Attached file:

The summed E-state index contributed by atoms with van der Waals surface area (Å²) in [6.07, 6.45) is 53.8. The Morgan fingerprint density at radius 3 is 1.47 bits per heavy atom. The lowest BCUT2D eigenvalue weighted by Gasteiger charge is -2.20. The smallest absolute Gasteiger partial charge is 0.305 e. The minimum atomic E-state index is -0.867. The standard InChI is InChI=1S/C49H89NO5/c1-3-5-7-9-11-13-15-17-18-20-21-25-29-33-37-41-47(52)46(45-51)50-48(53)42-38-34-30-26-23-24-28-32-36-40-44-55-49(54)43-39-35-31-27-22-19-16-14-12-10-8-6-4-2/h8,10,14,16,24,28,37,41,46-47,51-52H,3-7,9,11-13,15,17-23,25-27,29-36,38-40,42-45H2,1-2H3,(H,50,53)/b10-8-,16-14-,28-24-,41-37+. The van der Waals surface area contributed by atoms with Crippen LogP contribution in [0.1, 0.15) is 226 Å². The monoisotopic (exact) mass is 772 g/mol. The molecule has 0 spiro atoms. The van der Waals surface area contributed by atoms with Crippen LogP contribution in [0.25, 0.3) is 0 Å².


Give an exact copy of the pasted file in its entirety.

The summed E-state index contributed by atoms with van der Waals surface area (Å²) in [6.07, 6.45) is 53.8. The Morgan fingerprint density at radius 3 is 1.47 bits per heavy atom. The lowest BCUT2D eigenvalue weighted by Gasteiger charge is -2.20. The smallest absolute Gasteiger partial charge is 0.305 e. The minimum atomic E-state index is -0.867. The standard InChI is InChI=1S/C49H89NO5/c1-3-5-7-9-11-13-15-17-18-20-21-25-29-33-37-41-47(52)46(45-51)50-48(53)42-38-34-30-26-23-24-28-32-36-40-44-55-49(54)43-39-35-31-27-22-19-16-14-12-10-8-6-4-2/h8,10,14,16,24,28,37,41,46-47,51-52H,3-7,9,11-13,15,17-23,25-27,29-36,38-40,42-45H2,1-2H3,(H,50,53)/b10-8-,16-14-,28-24-,41-37+. The van der Waals surface area contributed by atoms with Crippen LogP contribution in [0.1, 0.15) is 226 Å². The monoisotopic (exact) mass is 772 g/mol. The molecule has 0 spiro atoms. The van der Waals surface area contributed by atoms with Crippen LogP contribution in [0.25, 0.3) is 0 Å².